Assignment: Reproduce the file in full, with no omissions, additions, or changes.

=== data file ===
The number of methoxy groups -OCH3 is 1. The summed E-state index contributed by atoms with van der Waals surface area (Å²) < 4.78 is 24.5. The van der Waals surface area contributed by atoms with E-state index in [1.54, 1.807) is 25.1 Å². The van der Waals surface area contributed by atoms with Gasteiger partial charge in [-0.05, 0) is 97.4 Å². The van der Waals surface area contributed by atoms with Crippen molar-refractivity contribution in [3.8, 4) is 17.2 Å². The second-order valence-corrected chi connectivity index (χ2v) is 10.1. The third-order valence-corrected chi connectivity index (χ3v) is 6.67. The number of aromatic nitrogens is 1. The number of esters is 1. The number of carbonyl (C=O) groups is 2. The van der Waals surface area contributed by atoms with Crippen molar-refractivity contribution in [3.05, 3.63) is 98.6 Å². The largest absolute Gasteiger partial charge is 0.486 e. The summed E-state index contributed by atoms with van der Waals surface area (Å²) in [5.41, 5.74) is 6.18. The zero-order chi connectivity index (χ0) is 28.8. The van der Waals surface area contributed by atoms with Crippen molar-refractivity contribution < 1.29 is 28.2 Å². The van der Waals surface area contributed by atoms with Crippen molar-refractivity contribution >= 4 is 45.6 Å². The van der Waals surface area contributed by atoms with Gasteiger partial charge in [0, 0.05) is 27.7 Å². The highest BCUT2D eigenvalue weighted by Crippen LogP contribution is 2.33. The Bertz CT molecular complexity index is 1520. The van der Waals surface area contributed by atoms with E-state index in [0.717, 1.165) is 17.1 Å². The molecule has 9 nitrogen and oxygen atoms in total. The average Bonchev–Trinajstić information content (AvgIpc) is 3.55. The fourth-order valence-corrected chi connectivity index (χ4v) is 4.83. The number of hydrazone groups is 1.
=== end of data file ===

The number of methoxy groups -OCH3 is 1. The summed E-state index contributed by atoms with van der Waals surface area (Å²) < 4.78 is 24.5. The van der Waals surface area contributed by atoms with E-state index in [1.54, 1.807) is 25.1 Å². The van der Waals surface area contributed by atoms with Gasteiger partial charge in [-0.05, 0) is 97.4 Å². The van der Waals surface area contributed by atoms with Crippen molar-refractivity contribution in [3.8, 4) is 17.2 Å². The second-order valence-corrected chi connectivity index (χ2v) is 10.1. The third-order valence-corrected chi connectivity index (χ3v) is 6.67. The number of aromatic nitrogens is 1. The number of esters is 1. The number of carbonyl (C=O) groups is 2. The van der Waals surface area contributed by atoms with Crippen molar-refractivity contribution in [3.05, 3.63) is 98.6 Å². The largest absolute Gasteiger partial charge is 0.486 e. The summed E-state index contributed by atoms with van der Waals surface area (Å²) in [5.41, 5.74) is 6.18. The zero-order chi connectivity index (χ0) is 28.8. The van der Waals surface area contributed by atoms with Crippen molar-refractivity contribution < 1.29 is 28.2 Å². The van der Waals surface area contributed by atoms with Crippen molar-refractivity contribution >= 4 is 45.6 Å². The van der Waals surface area contributed by atoms with Gasteiger partial charge in [0, 0.05) is 27.7 Å². The highest BCUT2D eigenvalue weighted by Crippen LogP contribution is 2.33. The Bertz CT molecular complexity index is 1520. The van der Waals surface area contributed by atoms with E-state index in [0.717, 1.165) is 17.1 Å². The molecule has 9 nitrogen and oxygen atoms in total. The average Bonchev–Trinajstić information content (AvgIpc) is 3.55. The fourth-order valence-corrected chi connectivity index (χ4v) is 4.83. The number of hydrazone groups is 1.